How to Avoid Jet Lag

Visitors from all over the world travel thousands of miles to enjoy a holiday in Phuket, which is the perfect destination to escape the cold winter weather in the west. But the problem with travelling over timezones is dreaded jet lag. Our bodies need time to adjust and in the meantime can cause some unpleasant side effects such as insomnia, fatigue, confusion and even constipation or diarrhoea. This can make the beginning of your holiday a bit of a drag while your body gets used to its new environment. The good news is, there are some things you can do to help minimise the symptoms.

Before Travelling

Change your routine at home before you travel so that you can fit into the new time zone easier. This may not be practical for everyone but if you can shift your schedule an hour each week it will help reduce fatigue upon arrival. If gradually adjusting an hour each week is not possible with work commitments etc, you could try changing your eating and drinking times by an hour each day before you embark on your trip.

Drink fluids

Drink plenty of fluids before, during and after your flight to help minimise dehydration. Airplanes tend to have dry cabin air which cause dehydration, another tip is to avoid drinking caffeine and alcohol.

Set Time

When settled on the flight, change your watch to the time of your destination as soon as you can, so you can mentally and physically prepare for the new time zone.

Sleep or Stay Awake

Act like you are already at your destination during travel by sleeping or staying awake depending on the time you have set your watch to. Watch a movie to stay awake or if you need to sleep use earplugs, eye masks and adjust the air-conditioning so you are cool, as it is easier to sleep in cooler temperatures.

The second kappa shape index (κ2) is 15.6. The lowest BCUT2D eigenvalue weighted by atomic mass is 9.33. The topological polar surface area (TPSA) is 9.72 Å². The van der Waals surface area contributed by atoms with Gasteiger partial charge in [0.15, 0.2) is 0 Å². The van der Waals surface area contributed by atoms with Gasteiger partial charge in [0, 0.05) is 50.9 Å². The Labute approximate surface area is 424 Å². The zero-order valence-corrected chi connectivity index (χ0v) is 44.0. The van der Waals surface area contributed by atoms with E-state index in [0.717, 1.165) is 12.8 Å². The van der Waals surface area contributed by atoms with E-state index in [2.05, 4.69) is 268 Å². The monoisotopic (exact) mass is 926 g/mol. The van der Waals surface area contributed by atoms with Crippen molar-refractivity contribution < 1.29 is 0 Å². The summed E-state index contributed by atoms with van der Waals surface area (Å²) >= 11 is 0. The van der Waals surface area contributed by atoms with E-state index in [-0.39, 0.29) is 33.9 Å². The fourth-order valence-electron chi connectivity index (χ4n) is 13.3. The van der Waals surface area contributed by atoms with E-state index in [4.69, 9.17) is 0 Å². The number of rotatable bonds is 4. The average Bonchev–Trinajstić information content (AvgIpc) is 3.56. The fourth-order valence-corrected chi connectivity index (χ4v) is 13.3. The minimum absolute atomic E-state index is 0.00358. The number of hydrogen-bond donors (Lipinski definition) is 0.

If your budget allows, book a more spacious seat in first or business class. With more room you can relax easier. If you are too cramped, your body will produce an adrenalin like substance that allows the blood to flow to your brain which can stop you from sleeping. Plenty of leg room helps prevent this from happening.

Eating Patterns

During travel try and eat according to the time at your destination. Airplane food is generally served at meal times of the time zone you have just left, rather than where you are heading. To make the transition easier you can prepare food for the journey and have light snacks at mealtimes of your destination.

Stay Active

If you arrive during the day, spend as much time as you can outside enjoying the sunshine. The sunlight will help programme your brain to the new time zone. Play in the pool or on the beach or have a walk around outside the hotel and check out the local area. If you must sleep then have a short half an hour nap, if you sleep much more your jet lag will just get worse.

Small Meals

Your digestive system is adjusting as well as your sleep pattern so try and avoid large heavy meals. Eat light meals to allow your body to adapt, this will also help prevent nasty symptoms like constipation and diarrhoea which can dampen your holiday spirits.


When you wake up in the morning get the blood flowing with some exercise, it will help you feel more awake so you can enjoy the day ahead. In the evening tire yourself out with exercise a few hours before you plan to go to bed, this will give you enough time for your body to calm down before sleeping.


On the morning after you arrive, have a breakfast rich in protein to help you keep alert during the day. Eggs and meat are a good source of protein.

Hopefully these tips will allow you to get the most out of your holiday and minimise the symptoms of jet lag.

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